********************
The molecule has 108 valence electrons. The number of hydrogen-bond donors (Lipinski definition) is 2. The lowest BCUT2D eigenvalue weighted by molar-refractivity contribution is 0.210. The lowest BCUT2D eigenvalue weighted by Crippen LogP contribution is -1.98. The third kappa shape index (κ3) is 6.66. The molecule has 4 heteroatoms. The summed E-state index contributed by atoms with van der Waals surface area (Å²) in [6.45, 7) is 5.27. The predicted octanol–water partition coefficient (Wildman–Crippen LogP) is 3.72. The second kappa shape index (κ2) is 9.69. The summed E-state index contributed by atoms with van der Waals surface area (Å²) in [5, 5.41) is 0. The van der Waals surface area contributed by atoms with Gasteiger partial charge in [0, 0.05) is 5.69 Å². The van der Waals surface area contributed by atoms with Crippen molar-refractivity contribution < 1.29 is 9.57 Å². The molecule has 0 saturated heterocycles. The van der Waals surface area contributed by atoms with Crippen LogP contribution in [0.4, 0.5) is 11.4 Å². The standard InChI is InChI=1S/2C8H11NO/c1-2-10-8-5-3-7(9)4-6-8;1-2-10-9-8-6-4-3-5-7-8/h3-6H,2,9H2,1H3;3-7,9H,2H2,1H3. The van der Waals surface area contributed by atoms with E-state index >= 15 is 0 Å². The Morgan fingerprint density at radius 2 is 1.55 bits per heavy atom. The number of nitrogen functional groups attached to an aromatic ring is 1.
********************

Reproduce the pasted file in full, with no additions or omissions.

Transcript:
The molecule has 108 valence electrons. The number of hydrogen-bond donors (Lipinski definition) is 2. The lowest BCUT2D eigenvalue weighted by molar-refractivity contribution is 0.210. The lowest BCUT2D eigenvalue weighted by Crippen LogP contribution is -1.98. The third kappa shape index (κ3) is 6.66. The molecule has 4 heteroatoms. The summed E-state index contributed by atoms with van der Waals surface area (Å²) in [6.45, 7) is 5.27. The predicted octanol–water partition coefficient (Wildman–Crippen LogP) is 3.72. The second kappa shape index (κ2) is 9.69. The summed E-state index contributed by atoms with van der Waals surface area (Å²) in [5, 5.41) is 0. The van der Waals surface area contributed by atoms with Gasteiger partial charge in [0, 0.05) is 5.69 Å². The van der Waals surface area contributed by atoms with Crippen molar-refractivity contribution < 1.29 is 9.57 Å². The molecule has 0 saturated heterocycles. The van der Waals surface area contributed by atoms with Crippen LogP contribution in [0.4, 0.5) is 11.4 Å². The standard InChI is InChI=1S/2C8H11NO/c1-2-10-8-5-3-7(9)4-6-8;1-2-10-9-8-6-4-3-5-7-8/h3-6H,2,9H2,1H3;3-7,9H,2H2,1H3. The van der Waals surface area contributed by atoms with E-state index >= 15 is 0 Å². The Morgan fingerprint density at radius 2 is 1.55 bits per heavy atom. The number of nitrogen functional groups attached to an aromatic ring is 1.